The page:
Domestic usage accounts for less than 5% of India’s annual water consumption, while agriculture’s share is 90%

Urban rationing seems to be the main focus during water crises in India. Photo: AFP

Urban rationing seems to be the main focus during water crises in India. Photo: AFP

From the Bombay high court ordering the shifting of Indian Premier League (IPL) cricket matches out of drought-hit Maharashtra this year to former Delhi chief minister Sheila Dikshit’s claim in 2012 that she took bath in half a bucket of water, urban rationing seems to be the main focus during water crises in India.

While the importance of conservation can’t be stressed enough, focusing just on urban use is the proverbial drop in the ocean because of this one statistic: Domestic usage accounts for less than 5% of India’s annual water consumption, while agriculture’s share is 90%.

Now, that is in keeping with international patterns, but India fares miserably in terms of water efficiency of most crops, shows data from Water Footprint Network(WFN), a global network on water issues.

WFN classifies water usage into three types: green (rain water); blue (surface and groundwater); and grey (amount of water required to carry off pollutants). It also gives data on water use for different purposes. WFN data for 1996-2005 shows that crop production, grazing and animal water supply (broadly agricultural use) accounted for a little over 92% of total water use in the world. Industry and domestic use accounted for another 4.4% and 3.6%, respectively.

For India, the figures were 92.6%, 3% and 4.4% for agriculture, industrial and domestic use, respectively. India is ranked second behind China in terms of total use of water, although per capita consumption is below the global average. However, it is way ahead of all countries in terms of usage of blue water, showing the high rate of exploitation of surface and groundwater in the country.

The WFN database also gives information on the amount of water required to grow a tonne of a given crop at the national and sub-national level. This means that it is possible to compare the amount of water which goes into producing a tonne of wheat in Punjab with the average requirement globally.

Mint has compared water requirement for five major crops—wheat, paddy, maize, sugarcane and cotton—with global averages. India’s average water footprint (both direct and indirect use) and blue water (surface/groundwater) footprint for all these crops is higher than the global average. Simply put, Indian agriculture is extremely inefficient when it comes to water use.

Are all states equally inefficient?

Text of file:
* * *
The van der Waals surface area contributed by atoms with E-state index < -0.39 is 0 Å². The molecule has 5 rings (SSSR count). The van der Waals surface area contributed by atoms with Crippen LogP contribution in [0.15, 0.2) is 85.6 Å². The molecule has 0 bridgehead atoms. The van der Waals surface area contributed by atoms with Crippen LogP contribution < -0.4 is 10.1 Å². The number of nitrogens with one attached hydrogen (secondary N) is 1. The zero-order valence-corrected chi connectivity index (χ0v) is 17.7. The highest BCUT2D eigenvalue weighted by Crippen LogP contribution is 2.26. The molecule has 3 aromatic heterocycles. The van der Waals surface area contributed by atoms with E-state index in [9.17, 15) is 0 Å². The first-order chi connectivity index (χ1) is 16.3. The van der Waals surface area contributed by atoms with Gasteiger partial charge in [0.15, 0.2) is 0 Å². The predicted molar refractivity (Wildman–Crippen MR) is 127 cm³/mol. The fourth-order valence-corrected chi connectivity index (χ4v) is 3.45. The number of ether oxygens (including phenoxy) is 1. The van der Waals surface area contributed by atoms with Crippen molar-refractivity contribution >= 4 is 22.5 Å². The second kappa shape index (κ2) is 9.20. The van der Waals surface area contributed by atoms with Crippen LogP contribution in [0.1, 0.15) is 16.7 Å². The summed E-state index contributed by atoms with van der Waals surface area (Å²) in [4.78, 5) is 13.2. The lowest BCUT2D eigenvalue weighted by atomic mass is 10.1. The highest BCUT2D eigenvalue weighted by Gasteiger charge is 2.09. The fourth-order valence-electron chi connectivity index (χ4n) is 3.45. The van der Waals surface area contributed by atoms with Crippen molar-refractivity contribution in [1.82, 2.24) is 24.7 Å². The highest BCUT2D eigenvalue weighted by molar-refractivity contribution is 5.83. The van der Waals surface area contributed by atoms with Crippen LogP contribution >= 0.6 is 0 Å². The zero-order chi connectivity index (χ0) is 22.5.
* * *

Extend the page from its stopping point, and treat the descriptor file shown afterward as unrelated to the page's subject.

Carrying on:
Since the data also allows for sub-national comparisons, we compared the total and blue water footprints of these crops for the top three states by production. The data for top producing states has been taken from the latest (2015-16) Economic Survey, and refers to production figures for 2014-15. This exercise shows the extent of perversity in India’s agricultural production.

Except for Punjab and Uttar Pradesh in wheat production, none of the top three producing states for these crops have a lower total water footprint than the global average. In terms of blue water footprint, only West Bengal (rice) and the top three cotton-producing states (Andhra Pradesh, Gujarat and Maharashtra) fare better than the global average.

Graphics: Prajakta Patil/Mint

Graphics: Prajakta Patil/MintWhat is even worse is the fact that this warped farming pattern seems be the result of state patronage. This can be corroborated by looking at region-wise crop procurement data. Punjab has the highest share of rice procurement in the country despite having a very high water footprint for the crop. West Bengal, which has the lowest blue water footprint for rice among major producers, does not even figure in the top five states by procurement share. Similarly, Madhya Pradesh, despite having a much higher water footprint, has a higher procurement share of wheat than Uttar Pradesh.

The adverse effects of rice procurement in states such as Punjab and Haryana on water tables have been noted by many, including some sections of the government itself. For example, a 2014 finance ministry working paper notes that extensive rice cultivation in Punjab and Haryana has created serious erosion in water tables (an adverse impact of high blue water footprint). No efforts have been taken to rationalize procurement destinations despite such concerns. Moving IPL cricket matches is much easier than shifting procurement regions in India’s political economy framework.